Crushed plastic bottle

Scotland's deposit return scheme in jeopardy if glass ban is not reversed

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Scotland’s deposit return scheme (DRS) could be scrapped if the UK government does not U-turn on its decision to exclude glass from the plans, the country's first minister Humza Yousaf has warned.

The first minister said the Scottish government is looking at options on how the scheme can progress without damaging Scottish businesses, but if no alternative can be found, the proposals may not continue.

Scotland’s DRS is due to begin in March 2024, with the earlier start date forcing ministers to seek an exemption from UK-wide legislation which aims to ensure there are no trade barriers between the four nations.

The UK government agreed the temporary exemption from the Internal Market Act, but insisted the Scottish scheme cannot include glass in order to match a similar initiative in England due to begin in 2025.

Under plans outlined for Scotland, shoppers would pay a 20p deposit every time they buy a drink in a can or bottle, with that money refunded to them when the empty containers are returned for recycling.

Yousaf said excluding glass could be at the “severe detriment” to Scottish brands such as Irn-Bru and Tennent’s.

The issue has caused another constitutional row between the Scottish and UK governments, with Yousaf claiming the move seeks to “undermine” devolution.

Speaking during a visit to Falkirk on Wednesday, Yousaf said: “The choice that we are faced with is either to concede to the UK government’s unreasonable demands as part of their attempt not just to torpedo the DRS, but frankly to undermine devolution. That would be to exclude glass, but to do so may well be at the severe detriment of businesses in Scotland.”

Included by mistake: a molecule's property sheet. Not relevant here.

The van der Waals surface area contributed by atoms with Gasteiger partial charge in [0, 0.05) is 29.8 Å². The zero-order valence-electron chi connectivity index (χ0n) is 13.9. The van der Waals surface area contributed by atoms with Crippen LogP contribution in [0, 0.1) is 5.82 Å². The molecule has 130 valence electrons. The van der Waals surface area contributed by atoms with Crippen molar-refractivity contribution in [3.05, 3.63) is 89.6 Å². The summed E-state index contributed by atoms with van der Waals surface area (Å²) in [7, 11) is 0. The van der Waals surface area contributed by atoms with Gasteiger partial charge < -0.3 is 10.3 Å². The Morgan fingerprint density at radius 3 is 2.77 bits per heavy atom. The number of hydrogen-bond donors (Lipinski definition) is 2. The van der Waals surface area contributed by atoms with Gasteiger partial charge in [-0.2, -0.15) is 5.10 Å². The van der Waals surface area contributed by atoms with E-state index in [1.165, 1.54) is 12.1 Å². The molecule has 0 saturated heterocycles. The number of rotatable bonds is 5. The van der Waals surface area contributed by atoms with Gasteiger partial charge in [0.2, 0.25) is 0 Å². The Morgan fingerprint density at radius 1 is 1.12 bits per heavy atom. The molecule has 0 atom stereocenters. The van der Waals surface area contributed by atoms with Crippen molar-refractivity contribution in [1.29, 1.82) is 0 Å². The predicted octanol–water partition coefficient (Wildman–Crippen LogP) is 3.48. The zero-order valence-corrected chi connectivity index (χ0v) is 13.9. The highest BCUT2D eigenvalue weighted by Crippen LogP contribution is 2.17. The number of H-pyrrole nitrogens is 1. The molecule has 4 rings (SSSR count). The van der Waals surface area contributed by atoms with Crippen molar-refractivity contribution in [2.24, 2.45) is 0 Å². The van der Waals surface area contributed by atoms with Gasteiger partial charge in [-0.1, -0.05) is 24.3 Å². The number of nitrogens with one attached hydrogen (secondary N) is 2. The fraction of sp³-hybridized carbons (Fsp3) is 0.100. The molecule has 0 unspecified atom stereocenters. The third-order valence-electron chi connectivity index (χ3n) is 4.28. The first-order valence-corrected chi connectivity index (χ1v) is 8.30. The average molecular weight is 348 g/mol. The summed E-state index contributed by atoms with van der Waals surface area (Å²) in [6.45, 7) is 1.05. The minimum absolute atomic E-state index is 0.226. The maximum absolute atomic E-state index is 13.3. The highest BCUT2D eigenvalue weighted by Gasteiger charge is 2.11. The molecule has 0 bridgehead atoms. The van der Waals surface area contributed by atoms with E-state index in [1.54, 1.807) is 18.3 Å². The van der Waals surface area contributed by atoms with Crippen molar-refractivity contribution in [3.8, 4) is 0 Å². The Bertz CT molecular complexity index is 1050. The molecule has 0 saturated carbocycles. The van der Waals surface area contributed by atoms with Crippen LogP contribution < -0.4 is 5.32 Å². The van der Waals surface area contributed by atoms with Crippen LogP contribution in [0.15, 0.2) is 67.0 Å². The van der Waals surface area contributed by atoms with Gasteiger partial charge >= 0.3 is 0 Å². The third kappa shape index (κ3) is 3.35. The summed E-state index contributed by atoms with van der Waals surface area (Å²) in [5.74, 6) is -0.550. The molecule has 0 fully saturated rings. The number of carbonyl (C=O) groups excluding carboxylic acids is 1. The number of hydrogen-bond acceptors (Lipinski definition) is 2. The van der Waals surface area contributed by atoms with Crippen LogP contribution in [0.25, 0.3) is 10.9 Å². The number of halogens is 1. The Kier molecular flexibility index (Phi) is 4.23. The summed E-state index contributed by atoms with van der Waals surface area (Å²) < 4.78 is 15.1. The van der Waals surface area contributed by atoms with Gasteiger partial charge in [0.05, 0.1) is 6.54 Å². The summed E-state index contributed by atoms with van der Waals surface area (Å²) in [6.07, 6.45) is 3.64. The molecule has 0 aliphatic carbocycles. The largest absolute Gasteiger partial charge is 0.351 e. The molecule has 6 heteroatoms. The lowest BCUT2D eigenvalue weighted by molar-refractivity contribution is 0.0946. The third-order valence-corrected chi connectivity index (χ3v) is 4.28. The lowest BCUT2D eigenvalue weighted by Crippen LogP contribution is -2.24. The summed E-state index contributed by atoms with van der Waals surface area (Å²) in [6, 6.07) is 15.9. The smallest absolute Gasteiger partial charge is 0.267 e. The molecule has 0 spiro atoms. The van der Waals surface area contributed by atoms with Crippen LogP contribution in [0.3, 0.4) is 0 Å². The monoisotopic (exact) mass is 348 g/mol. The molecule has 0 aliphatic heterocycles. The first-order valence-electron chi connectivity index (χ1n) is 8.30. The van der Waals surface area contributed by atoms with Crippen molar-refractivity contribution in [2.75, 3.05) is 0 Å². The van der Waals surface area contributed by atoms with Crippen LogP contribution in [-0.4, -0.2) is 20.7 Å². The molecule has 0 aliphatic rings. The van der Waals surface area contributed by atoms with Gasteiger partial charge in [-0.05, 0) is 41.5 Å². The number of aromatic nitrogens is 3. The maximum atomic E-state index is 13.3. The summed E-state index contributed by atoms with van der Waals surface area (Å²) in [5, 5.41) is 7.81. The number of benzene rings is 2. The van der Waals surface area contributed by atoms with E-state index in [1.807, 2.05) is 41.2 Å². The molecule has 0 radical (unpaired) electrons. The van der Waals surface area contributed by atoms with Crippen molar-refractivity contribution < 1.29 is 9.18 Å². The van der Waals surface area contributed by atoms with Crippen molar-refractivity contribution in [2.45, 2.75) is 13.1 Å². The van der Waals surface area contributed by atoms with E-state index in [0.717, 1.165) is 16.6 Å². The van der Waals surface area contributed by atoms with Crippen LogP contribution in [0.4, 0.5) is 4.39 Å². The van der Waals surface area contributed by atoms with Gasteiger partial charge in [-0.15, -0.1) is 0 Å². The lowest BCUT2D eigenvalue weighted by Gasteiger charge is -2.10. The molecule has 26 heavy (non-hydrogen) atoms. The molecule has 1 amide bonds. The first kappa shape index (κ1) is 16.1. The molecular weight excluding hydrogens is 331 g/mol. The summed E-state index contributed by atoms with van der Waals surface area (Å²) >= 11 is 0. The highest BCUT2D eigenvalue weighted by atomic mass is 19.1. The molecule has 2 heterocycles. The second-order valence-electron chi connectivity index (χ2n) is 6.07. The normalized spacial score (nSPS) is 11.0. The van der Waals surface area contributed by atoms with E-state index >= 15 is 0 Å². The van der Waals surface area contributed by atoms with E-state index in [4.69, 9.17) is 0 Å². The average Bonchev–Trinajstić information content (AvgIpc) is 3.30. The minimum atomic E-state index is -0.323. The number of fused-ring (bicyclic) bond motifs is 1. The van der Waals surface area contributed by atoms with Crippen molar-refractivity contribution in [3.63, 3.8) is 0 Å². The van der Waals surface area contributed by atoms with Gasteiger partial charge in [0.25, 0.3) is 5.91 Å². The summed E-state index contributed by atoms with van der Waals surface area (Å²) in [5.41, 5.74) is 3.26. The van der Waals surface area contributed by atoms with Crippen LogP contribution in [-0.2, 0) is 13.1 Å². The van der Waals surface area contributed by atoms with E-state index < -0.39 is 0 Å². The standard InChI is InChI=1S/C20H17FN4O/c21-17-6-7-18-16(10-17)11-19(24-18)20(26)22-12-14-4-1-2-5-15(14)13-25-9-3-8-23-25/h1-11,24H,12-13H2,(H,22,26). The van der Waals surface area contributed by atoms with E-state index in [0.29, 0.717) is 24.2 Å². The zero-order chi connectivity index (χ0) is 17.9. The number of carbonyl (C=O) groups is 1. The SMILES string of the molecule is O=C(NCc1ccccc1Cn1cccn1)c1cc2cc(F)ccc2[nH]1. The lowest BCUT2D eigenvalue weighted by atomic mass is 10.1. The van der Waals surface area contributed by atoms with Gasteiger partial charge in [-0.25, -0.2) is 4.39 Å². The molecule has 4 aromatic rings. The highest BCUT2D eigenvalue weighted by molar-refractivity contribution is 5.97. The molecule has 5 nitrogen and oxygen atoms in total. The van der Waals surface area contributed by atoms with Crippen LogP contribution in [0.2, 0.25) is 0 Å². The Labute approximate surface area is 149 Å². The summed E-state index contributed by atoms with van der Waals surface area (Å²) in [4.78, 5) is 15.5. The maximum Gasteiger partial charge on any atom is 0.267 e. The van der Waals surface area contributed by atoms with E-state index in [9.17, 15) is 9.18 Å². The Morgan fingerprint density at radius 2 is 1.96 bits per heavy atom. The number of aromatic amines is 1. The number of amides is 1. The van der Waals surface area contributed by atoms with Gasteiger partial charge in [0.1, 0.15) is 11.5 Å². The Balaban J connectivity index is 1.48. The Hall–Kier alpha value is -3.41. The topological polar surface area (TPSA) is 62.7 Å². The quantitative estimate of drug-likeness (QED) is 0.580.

He claimed it is an attempt by the Conservatives in London to “destroy” devolution in their final “12 to 18 months” in government, ahead of a general election expected next year.

Asked how the scheme could move forward without the exemption, Yousaf said: “We’ve got to give that consideration if we progress without glass and if it’s going to harm Scottish business in that way, then yes, another choice is not to proceed with the scheme, which would be hugely disappointing given that the (Scottish) Parliament of course voted for the scheme and voted for these regulations.”

Earlier today on BBC Radio’s 'Good Morning Scotland' programme, Lorna Slater, the minister responsible for the deposit return scheme, said the Scottish Government needs to “quickly re-evaluate” whether the plans can go ahead.

She said: “We’ve hit a real roadblock with the UK government, at this very late hour, changing their minds and saying we can’t have glass in the system when businesses all over Scotland have put in already the investment to having glass in the system.

“We now need to re-evaluate, talk to all the businesses in Scotland who have made this investment and figure out how we go forward from here.”

Asked if the UK government’s decision presents “insurmountable” problems for the scheme in Scotland, she conceded: “This is the question we need to work with Scottish businesses to find out: is it insurmountable? We have to rerun all the numbers very quickly, look at what investment has been made and see if we can move forward.

“A deposit return scheme is the right thing to do but Westminster really has thrown a spanner in the works and tried to sabotage the system and we are going to have to see if what they have left us is viable.”

Slater added that the “UK government forcing us to take glass out of the scheme this late in the day is a challenge”, as she accused the Tories at Westminster of U-turning on their plans for DRS.

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